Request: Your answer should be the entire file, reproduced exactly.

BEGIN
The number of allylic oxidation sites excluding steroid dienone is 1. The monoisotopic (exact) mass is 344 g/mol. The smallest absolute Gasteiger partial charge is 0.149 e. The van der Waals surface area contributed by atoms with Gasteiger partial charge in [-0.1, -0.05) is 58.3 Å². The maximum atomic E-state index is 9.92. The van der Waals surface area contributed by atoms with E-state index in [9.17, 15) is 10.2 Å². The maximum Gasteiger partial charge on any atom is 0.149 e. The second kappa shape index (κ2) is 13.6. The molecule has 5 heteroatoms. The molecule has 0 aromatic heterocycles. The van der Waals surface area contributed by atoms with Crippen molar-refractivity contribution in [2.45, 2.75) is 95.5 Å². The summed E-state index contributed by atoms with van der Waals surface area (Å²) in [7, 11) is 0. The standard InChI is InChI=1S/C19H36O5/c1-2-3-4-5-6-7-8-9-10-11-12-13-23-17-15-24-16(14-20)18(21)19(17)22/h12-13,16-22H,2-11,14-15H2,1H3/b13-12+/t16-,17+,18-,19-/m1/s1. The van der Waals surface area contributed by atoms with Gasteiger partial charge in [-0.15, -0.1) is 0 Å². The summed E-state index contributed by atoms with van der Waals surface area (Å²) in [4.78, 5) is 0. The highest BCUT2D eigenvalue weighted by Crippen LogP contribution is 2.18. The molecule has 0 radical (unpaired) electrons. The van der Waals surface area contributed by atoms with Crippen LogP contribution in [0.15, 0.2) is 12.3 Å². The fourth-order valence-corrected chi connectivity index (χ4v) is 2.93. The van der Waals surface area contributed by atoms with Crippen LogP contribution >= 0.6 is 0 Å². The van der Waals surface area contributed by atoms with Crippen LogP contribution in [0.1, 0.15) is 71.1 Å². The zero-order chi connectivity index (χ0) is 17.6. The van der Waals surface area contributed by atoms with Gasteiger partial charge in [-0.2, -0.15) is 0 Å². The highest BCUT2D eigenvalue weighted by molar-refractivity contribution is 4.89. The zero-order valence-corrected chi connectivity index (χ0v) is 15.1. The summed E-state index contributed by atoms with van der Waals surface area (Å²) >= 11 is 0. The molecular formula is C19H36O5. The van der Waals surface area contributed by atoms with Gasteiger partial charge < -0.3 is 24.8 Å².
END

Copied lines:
The number of allylic oxidation sites excluding steroid dienone is 1. The monoisotopic (exact) mass is 344 g/mol. The smallest absolute Gasteiger partial charge is 0.149 e. The van der Waals surface area contributed by atoms with Gasteiger partial charge in [-0.1, -0.05) is 58.3 Å². The maximum atomic E-state index is 9.92. The van der Waals surface area contributed by atoms with E-state index in [9.17, 15) is 10.2 Å². The maximum Gasteiger partial charge on any atom is 0.149 e. The second kappa shape index (κ2) is 13.6. The molecule has 5 heteroatoms. The molecule has 0 aromatic heterocycles. The van der Waals surface area contributed by atoms with Crippen molar-refractivity contribution in [2.45, 2.75) is 95.5 Å². The summed E-state index contributed by atoms with van der Waals surface area (Å²) in [7, 11) is 0. The standard InChI is InChI=1S/C19H36O5/c1-2-3-4-5-6-7-8-9-10-11-12-13-23-17-15-24-16(14-20)18(21)19(17)22/h12-13,16-22H,2-11,14-15H2,1H3/b13-12+/t16-,17+,18-,19-/m1/s1. The van der Waals surface area contributed by atoms with Gasteiger partial charge in [-0.15, -0.1) is 0 Å². The summed E-state index contributed by atoms with van der Waals surface area (Å²) in [4.78, 5) is 0. The highest BCUT2D eigenvalue weighted by Crippen LogP contribution is 2.18. The molecule has 0 radical (unpaired) electrons. The van der Waals surface area contributed by atoms with Crippen LogP contribution in [0.15, 0.2) is 12.3 Å². The fourth-order valence-corrected chi connectivity index (χ4v) is 2.93. The van der Waals surface area contributed by atoms with Crippen LogP contribution >= 0.6 is 0 Å². The van der Waals surface area contributed by atoms with Crippen LogP contribution in [0.1, 0.15) is 71.1 Å². The zero-order chi connectivity index (χ0) is 17.6. The van der Waals surface area contributed by atoms with Gasteiger partial charge in [-0.2, -0.15) is 0 Å². The highest BCUT2D eigenvalue weighted by molar-refractivity contribution is 4.89. The zero-order valence-corrected chi connectivity index (χ0v) is 15.1. The summed E-state index contributed by atoms with van der Waals surface area (Å²) >= 11 is 0. The molecular formula is C19H36O5. The van der Waals surface area contributed by atoms with Gasteiger partial charge < -0.3 is 24.8 Å².